On a college application for art school the essay question was the rather uncreative (I thought) “Where do your creative ideas come from?” Everyone knows the answer to this: all creative ideas come from the ether, out of the blue, from thin air.
The problem with the question isn’t where they come from, but the work that is necessary to keep them alive once they arrive. A better essay question would have been something that demonstrated that creative process, the old show, don’t tell. You know, something like “If oranges didn’t exist, explain how you would go about creating one.”
I woke up this morning thinking “I can’t possibly write anything. I just don’t have anything in me that can put words in coherent order.” Basically, I didn’t even have an orange in mind, much less any idea how to create one. A few hours later I had nine pages of new writing, a full chapter with dialog and a narrative arc and everything. How the heck did that happen on an allegedly empty tank?
Chalk it up to that part of the brain the goes around creating oranges.
The generally accepted rule about writing is that it only happens when one shows up, just like any other job. Alternately this is known as butt-in-chair time. For the writer the job is words, in order, preferably in one that conveys a story that engages other people. It is, in essence, creating oranges for a world to discover and enjoy for themselves.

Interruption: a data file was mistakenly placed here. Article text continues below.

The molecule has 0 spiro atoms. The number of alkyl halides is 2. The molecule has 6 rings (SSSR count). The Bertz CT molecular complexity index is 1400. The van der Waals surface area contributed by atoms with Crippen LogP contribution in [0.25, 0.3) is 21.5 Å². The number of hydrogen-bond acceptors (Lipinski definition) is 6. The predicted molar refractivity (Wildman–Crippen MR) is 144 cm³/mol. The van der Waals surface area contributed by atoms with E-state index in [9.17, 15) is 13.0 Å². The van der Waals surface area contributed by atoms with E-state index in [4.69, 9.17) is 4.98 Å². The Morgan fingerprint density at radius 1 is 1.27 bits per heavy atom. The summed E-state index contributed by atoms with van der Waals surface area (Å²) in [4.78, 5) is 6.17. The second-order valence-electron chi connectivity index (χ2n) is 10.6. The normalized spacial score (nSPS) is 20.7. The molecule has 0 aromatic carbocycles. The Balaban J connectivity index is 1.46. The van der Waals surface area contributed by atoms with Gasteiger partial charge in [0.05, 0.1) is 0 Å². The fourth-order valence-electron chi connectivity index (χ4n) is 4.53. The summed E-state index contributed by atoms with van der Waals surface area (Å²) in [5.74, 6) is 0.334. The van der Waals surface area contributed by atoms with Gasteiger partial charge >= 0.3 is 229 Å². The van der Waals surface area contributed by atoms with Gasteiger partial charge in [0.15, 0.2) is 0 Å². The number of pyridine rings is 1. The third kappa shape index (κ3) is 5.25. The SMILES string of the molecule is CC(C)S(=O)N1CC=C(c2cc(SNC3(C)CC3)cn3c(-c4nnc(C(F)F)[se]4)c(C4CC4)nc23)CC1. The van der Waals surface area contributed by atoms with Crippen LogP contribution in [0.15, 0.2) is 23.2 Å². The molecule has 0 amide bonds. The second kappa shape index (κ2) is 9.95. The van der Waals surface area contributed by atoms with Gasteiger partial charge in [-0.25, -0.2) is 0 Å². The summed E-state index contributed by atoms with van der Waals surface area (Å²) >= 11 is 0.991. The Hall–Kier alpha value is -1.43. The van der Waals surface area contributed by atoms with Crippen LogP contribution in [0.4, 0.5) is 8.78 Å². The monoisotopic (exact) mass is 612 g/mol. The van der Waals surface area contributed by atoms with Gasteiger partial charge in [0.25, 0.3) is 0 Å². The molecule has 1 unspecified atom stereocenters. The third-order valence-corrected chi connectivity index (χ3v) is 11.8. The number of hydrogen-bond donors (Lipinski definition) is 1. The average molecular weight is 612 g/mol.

That still doesn’t explain how it happens.
I think that everyone has the ability to access that part of the brain – let’s call it the Orange Segment – and as with any learned act becomes stronger over time. No one is born with the ability to drive a car or build a skyscraper though intuition and predisposition may play a part in how we select the things we choose to dedicate our time to. Those who are drawn to the Orange Segment will, over time, have easier access to the methods and procedures that allow for the creative act to take place on a regular basis. It operates in the background and has the uncanny ability to override conscious thinking.
It’s like a muscle memory that knows how to run the secret alleys and hidden paths of the brain blindfolded, able to get from point A to point B. It’s the hero who can outrun the bad guys. This morning the hero made it to the Orange Segment before the bad guys were even aware they have to stop him.
It was a good morning of writing.